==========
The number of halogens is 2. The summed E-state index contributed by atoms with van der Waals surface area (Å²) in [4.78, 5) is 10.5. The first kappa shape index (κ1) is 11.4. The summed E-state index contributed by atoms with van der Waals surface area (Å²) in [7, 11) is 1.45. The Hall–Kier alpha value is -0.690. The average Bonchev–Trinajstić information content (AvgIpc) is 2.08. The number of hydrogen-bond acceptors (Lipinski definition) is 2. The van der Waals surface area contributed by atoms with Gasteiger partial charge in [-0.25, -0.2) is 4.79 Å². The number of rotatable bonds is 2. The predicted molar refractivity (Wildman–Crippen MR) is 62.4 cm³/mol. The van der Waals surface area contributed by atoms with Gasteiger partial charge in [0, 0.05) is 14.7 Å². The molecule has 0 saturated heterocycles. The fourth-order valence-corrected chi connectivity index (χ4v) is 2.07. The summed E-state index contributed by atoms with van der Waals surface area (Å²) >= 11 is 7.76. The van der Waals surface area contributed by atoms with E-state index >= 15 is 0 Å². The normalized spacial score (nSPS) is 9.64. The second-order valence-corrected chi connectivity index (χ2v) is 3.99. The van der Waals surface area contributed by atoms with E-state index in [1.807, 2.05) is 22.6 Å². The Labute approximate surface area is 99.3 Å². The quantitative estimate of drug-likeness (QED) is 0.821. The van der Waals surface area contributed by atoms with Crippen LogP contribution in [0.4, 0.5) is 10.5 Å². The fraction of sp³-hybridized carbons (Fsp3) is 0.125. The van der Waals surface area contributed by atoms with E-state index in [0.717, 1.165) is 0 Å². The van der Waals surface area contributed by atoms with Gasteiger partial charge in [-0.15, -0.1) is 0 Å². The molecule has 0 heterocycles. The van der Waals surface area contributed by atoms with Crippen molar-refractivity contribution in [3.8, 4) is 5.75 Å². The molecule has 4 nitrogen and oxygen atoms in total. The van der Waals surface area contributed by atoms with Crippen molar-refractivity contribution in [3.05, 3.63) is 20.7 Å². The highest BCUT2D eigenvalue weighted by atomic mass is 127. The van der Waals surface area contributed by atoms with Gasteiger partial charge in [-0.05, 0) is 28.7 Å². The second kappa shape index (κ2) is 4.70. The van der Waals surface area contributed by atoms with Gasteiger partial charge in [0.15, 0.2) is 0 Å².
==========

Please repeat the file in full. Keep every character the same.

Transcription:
The number of halogens is 2. The summed E-state index contributed by atoms with van der Waals surface area (Å²) in [4.78, 5) is 10.5. The first kappa shape index (κ1) is 11.4. The summed E-state index contributed by atoms with van der Waals surface area (Å²) in [7, 11) is 1.45. The Hall–Kier alpha value is -0.690. The average Bonchev–Trinajstić information content (AvgIpc) is 2.08. The number of hydrogen-bond acceptors (Lipinski definition) is 2. The van der Waals surface area contributed by atoms with Gasteiger partial charge in [-0.25, -0.2) is 4.79 Å². The number of rotatable bonds is 2. The predicted molar refractivity (Wildman–Crippen MR) is 62.4 cm³/mol. The van der Waals surface area contributed by atoms with Gasteiger partial charge in [0, 0.05) is 14.7 Å². The molecule has 0 saturated heterocycles. The fourth-order valence-corrected chi connectivity index (χ4v) is 2.07. The summed E-state index contributed by atoms with van der Waals surface area (Å²) >= 11 is 7.76. The van der Waals surface area contributed by atoms with E-state index >= 15 is 0 Å². The normalized spacial score (nSPS) is 9.64. The second-order valence-corrected chi connectivity index (χ2v) is 3.99. The van der Waals surface area contributed by atoms with E-state index in [1.807, 2.05) is 22.6 Å². The Labute approximate surface area is 99.3 Å². The quantitative estimate of drug-likeness (QED) is 0.821. The van der Waals surface area contributed by atoms with Crippen LogP contribution in [0.4, 0.5) is 10.5 Å². The fraction of sp³-hybridized carbons (Fsp3) is 0.125. The van der Waals surface area contributed by atoms with E-state index in [0.717, 1.165) is 0 Å². The van der Waals surface area contributed by atoms with Gasteiger partial charge in [-0.15, -0.1) is 0 Å². The molecule has 0 heterocycles. The van der Waals surface area contributed by atoms with Crippen molar-refractivity contribution in [3.8, 4) is 5.75 Å². The molecule has 4 nitrogen and oxygen atoms in total. The van der Waals surface area contributed by atoms with Crippen molar-refractivity contribution in [3.05, 3.63) is 20.7 Å². The highest BCUT2D eigenvalue weighted by atomic mass is 127. The van der Waals surface area contributed by atoms with Gasteiger partial charge in [-0.05, 0) is 28.7 Å². The second kappa shape index (κ2) is 4.70. The van der Waals surface area contributed by atoms with Gasteiger partial charge in [0.15, 0.2) is 0 Å².